By now, you’re probably finalizing your course registration. But if you’re stuck on a waitlist or still looking for a great course with an open seat, try one of these:
CLASS-UA 291: Special Topics in Classics: Science Fiction Before Science
How would you define science fiction? Are futuristic settings, advanced technologies, and alien worlds fundamental aspects of the genre? If so, what roles can subsequent exploration, discovery, and innovation play in changing our reception of a work as science fiction? In this class, we will read excerpts from a variety of ancient texts, including Homer’s Odyssey, Herodotus’ Histories, and Lucian’s True History alongside modern works by Doris Lessing, Richard Adams, and Ursula K. Le Guin (among others) in order to assess what parallels can be drawn between their respective treatments of technology, history, religion, and culture. Our goal is to work toward a definition of science fiction critically, while paying special attention to the techniques that each author employs in describing and analyzing a world that is not their own.”
BIOL-UA 8: Living Environment
An issues-oriented course in biology emphasizing the current understanding of fundamental contemporary matters in life and environmental sciences. Covers topics such as evolution, biodiversity, genetic engineering, the human genome, bioterrorism, climate, pollution, and diseases. Examines the interrelationship within living systems and their environments.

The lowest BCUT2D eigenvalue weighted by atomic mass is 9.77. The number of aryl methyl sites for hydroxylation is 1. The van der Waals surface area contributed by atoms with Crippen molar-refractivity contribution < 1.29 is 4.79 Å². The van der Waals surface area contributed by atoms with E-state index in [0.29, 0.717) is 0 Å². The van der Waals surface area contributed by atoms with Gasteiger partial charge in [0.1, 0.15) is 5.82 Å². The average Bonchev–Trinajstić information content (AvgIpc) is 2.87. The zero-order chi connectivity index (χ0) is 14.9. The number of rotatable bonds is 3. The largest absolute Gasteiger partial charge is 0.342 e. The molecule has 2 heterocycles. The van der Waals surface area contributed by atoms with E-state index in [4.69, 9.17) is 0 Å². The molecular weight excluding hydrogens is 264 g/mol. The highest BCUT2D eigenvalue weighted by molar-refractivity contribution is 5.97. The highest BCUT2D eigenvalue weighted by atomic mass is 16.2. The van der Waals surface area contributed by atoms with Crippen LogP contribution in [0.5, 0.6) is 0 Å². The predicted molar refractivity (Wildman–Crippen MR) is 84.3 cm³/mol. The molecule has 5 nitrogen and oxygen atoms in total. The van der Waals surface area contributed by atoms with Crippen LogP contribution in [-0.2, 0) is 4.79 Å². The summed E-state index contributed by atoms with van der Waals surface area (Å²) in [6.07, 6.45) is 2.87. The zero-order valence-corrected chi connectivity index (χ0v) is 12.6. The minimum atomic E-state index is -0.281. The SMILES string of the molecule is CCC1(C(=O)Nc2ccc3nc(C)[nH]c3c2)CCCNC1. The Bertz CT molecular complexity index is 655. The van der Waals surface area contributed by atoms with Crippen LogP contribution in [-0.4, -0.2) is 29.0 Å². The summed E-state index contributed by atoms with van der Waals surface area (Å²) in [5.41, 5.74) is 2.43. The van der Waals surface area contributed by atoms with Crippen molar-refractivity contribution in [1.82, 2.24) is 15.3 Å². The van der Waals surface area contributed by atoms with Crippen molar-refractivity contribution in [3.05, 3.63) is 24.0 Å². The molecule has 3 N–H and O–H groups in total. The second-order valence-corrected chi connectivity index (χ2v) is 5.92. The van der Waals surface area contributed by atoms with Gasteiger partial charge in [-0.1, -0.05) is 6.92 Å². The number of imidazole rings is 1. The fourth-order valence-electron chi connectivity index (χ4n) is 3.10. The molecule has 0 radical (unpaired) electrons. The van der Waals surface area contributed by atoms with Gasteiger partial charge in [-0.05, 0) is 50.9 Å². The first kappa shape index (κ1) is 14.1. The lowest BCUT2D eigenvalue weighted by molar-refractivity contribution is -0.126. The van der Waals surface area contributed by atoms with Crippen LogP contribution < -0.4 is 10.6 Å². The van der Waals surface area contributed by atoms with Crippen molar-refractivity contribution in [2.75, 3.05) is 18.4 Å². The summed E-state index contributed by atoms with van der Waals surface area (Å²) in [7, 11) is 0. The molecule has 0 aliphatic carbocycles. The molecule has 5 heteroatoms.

COLIT-UA 132: Delirious Knowledge and Desire in Literature, Film, and Music
At its limit, ecstatic experience threatens to pull you dangerously into the unknown, to destroy your sense of self, to change you in such a way that you can no longer return to what you used to be.
SOC-UA 111: Sociological Theory
Is a society more than the sum of the individuals in it? Does it have its own history of growth and change? Can people work together to change it for the better? Social theory illuminates the ways that individuals are shaped and constrained by the social relations into which they are born, yet social theorists have often argued that existing social relations are unnecessarily harmful, holding out hope for their reform or revolutionary transformation. Sometimes, problems that seem to each individual to be their own personal troubles can only be confronted together, as issues for public debate and action. It is the job of social theory to make the connection from personal trouble to public issue. Above all, social theory shows that inequalities—in workplaces, families, the public sphere, and elsewhere—are not immobile facts of nature but instead can be challenged. In this course, we will delve into some of the foundational (but conflicting!) contributions of social theorists who have sought to understand, first, why society is the way it is and, second, whether and how its harms can be fixed.